Thursday, October 30, 2014

Some Tips on Identifying Some Winter Finches

As a follow-up to the Winter Finch Forecast and as a prelude to some really cool air coming into the area this weekend, here is a short discussion on how to identify the two most likely winter finches that may be seen.

This pine siskin shows the typical streaky plumage, strong wing bars and yellowish patches on the wings. This yellow may be very pronounced in some individuals and more muted in others. Photo by Jeff Lewis.

Seen with its close relative, the American goldfinch, the differences are apparent. The goldfinch has no streaking on the upper or lower sides. The two species often will occur together and have similar habits. The finch feeder stocked with niger seed will attract both species but sunflower seed feeders are just as attractive to them.  Photo by Taylor Piephoff                                                                                                                              

Purple finches should looked for now as well. This typical female shows the dark cheek patch bordered by two whitish stripes, resulting in a strong facial pattern. Purple finches are larger, bulkier, and more "bull-necked" than the house finches that are permanent residents in our area. Photo by Kent Fiala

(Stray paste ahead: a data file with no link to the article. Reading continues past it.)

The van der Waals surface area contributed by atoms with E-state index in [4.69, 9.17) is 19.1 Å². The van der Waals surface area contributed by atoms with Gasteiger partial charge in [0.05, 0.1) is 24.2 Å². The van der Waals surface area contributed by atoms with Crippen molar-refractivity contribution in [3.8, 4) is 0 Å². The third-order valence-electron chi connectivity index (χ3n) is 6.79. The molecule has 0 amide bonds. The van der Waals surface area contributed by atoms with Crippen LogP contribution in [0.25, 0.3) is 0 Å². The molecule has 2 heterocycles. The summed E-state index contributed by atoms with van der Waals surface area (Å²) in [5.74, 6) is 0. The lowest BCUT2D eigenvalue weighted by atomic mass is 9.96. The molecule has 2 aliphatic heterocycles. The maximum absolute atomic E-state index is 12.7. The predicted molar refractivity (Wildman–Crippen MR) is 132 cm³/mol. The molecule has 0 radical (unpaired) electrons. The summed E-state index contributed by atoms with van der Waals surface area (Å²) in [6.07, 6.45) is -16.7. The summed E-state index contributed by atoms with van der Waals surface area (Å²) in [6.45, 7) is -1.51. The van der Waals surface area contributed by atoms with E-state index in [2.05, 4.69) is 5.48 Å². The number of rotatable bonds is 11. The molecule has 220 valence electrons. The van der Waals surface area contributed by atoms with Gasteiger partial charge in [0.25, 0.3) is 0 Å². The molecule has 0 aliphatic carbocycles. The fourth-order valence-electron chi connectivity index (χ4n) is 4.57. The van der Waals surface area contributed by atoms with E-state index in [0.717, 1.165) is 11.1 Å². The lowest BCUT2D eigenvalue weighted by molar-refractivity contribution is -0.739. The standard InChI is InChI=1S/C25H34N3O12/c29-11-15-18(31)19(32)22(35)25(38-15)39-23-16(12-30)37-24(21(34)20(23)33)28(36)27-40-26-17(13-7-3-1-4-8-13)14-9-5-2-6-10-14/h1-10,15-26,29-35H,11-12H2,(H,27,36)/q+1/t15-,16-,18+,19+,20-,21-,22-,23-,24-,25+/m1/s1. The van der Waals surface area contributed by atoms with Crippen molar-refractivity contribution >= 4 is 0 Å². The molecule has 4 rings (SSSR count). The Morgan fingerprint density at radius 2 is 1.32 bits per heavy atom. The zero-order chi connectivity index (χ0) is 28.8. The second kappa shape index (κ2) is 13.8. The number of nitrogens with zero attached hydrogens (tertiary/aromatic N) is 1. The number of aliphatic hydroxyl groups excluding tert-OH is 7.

The male purple finch has more extensive raspberry color to the plumage. Note how the raspberry extends over most of the body, particularly from the breast down to the belly. Again, these birds are much more bulky than house finches. Photo by Kent Fiala

The male house finch has a more red or rose color than the purple finch, and the red is much reduced in coverage area. Note how the red extends to the breast but not to the belly. Male house finches are also brown on the upperparts whereas the purple finch has the shades of raspberry. Photo by Lee Weber

 This photo shows a female purple finch sharing a feeder with female house finches. Note how the streaking stands out compared to the house finches, which are plainer. Also note the plainer, unpatterned face of the house finch. The bulkier, bull-necked posture of the purple finch can be seen in this photo too. Photo by Lee Weber

Tuesday, October 28, 2014

Time to Start Looking for Winter hummingbirds!

It’s almost November first! Time to talk hummingbirds! For those of you who have been reading my Observer column for a few years, you should know what I am talking about. For those of you who may be new readers, this may strike you as an odd time of year to be discussing hummingbirds. Not so.
For the most part, our ruby-throated hummingbirds departed the southern piedmont around October eleventh. The water level in my feeder hasn’t moved since then. There may be a few ruby-throat stragglers still, but they will almost certainly be moving on soon. If you are still seeing a hummingbird at your feeder, you need to take a close look at it. Any hummingbird seen in Mecklenburg County after November first is much more likely to be a species that has flown in from the western United States. I suspect there are some of these long-range visitors with some of you right now. Please let me know if you are still seeing one.
As November wears on the likelihood of a hummingbird visiting you will increase. Keep your feeders up and maintained. Watch for fleeting visitors or dropping water levels, especially after the passage of strong cold fronts. Last November I received a dozen messages that hummingbirds had arrived after the passage of an unusually strong front mid-month. By New Years Day I had records of over thirty-five hummingbirds visiting feeders in the area. Some birds decided to move on after a day or so but some ended up staying almost to April, departing just in time for the ruby-throateds to come back.
The most likely species that you might see will be the rufous hummingbird. Males are pretty unmistakable, being almost all red. The females and immature, which are the most likely to be seen are more challenging to identify. Look for some reddish coloring on the flanks and around the tail region. If you get one, take a photo if possible and send it to me.

I will be writing more about wintering hummingbirds as the season goes on, providing updates on numbers and locations. 
Compare the two species in the photos below.

Female Rufous hummingbird by Jennifer Carpenter